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Commas in 53-eq
Once you get deeper into 53-eq tuning, you will discover that the small intervals between the 53 steps take you much closer to just-intonation pitches of all kinds. The 12-eq commas we discussed above are like gross puns. The commas that are yet to be discovered in 53-eq are like subtle layers of meaning in a Shakespeare play by comparison. There is one set of commas that are very effective in 53-eq and is even occasionally evoked in 12-eq: the septimal commas. There are several septimal commas we will talk about in Chapter 14, but for now, an example of a true 53-eq comma is that of the 225:224 septimal/”ga-ga” (seventh harmonic vs. the spine two just thirds up from your tonic). From C to its seventh harmonic is 969 cents. The nearest 53-eq note is A2#/B1b, which is 973.5 cents, or 4 ½ cents sharp. That’s not perfect but pretty good, compared to the 12-eq Bb which is 1000 cents, or 39 cents sharp of the seventh harmonic. The 225/128 ratio created between C and the pure just A2# (two fifths up and two just thirds up) is 977 cents, about eight cents higher than the pure harmonic seventh. So the 53-eq A2# is right in the middle: 969 (7th harmonic), 973.5 (53-eq A2#/B1b), 977 (pure A2#). This means you can start with a septimal seventh going in and then change its harmonic usage to the ga-ga A2# going out for some extremely effective chord progressions. But, I tip my hand. In Chapter 14 I promise to make you a septimal magician with hundreds of new possible chord progressions exploiting this and other septimal commas. But this general principle applies to all commas in all tuning systems: to use commas to create harmonic ambiguity, you can always enter a note and give it a context where it has one harmonic meaning, and then leave that same pitch while giving it an entirely different harmonic meaning based on what follows.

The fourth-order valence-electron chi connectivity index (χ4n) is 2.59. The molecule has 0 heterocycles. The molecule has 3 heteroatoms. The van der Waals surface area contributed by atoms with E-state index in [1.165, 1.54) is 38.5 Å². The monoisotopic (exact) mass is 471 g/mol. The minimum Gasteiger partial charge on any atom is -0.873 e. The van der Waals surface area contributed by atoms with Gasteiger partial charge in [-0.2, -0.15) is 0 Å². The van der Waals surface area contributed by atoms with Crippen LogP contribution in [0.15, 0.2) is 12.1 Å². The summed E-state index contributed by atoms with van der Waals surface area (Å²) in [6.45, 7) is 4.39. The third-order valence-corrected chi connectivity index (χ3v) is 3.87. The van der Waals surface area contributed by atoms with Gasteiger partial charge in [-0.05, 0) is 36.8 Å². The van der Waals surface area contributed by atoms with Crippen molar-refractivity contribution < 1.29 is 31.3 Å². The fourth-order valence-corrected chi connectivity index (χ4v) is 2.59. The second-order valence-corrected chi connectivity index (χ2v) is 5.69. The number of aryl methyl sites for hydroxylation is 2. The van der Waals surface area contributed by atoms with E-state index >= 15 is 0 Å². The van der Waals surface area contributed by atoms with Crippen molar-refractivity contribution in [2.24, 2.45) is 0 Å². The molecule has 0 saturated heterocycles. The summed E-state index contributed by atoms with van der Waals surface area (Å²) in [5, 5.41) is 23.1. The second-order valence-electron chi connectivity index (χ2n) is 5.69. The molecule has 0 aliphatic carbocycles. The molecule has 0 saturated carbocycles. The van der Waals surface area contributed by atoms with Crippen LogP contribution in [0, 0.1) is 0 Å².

If you would like to learn more about this chapter, “Commas in 53-eq,” and much more (with 500 53-eq commas not available in 12-eq tunings), you can buy the entire book, The Grand Unified Theory of Music, in pdf form for $25 with hundreds of embedded musical examples of scales and chords from all over the world.
A free introduction to what The Grand Unified Theory of Music offers is on this website and includes both text and a few musical examples from each webpage. If you would like to learn more about this chapter and the full contents of this entire e-book, you can buy The Grand Unified Theory of Music for $25, with hundreds of embedded musical examples of scales and chords from all over the world — and ideas for how to set up your computer system —
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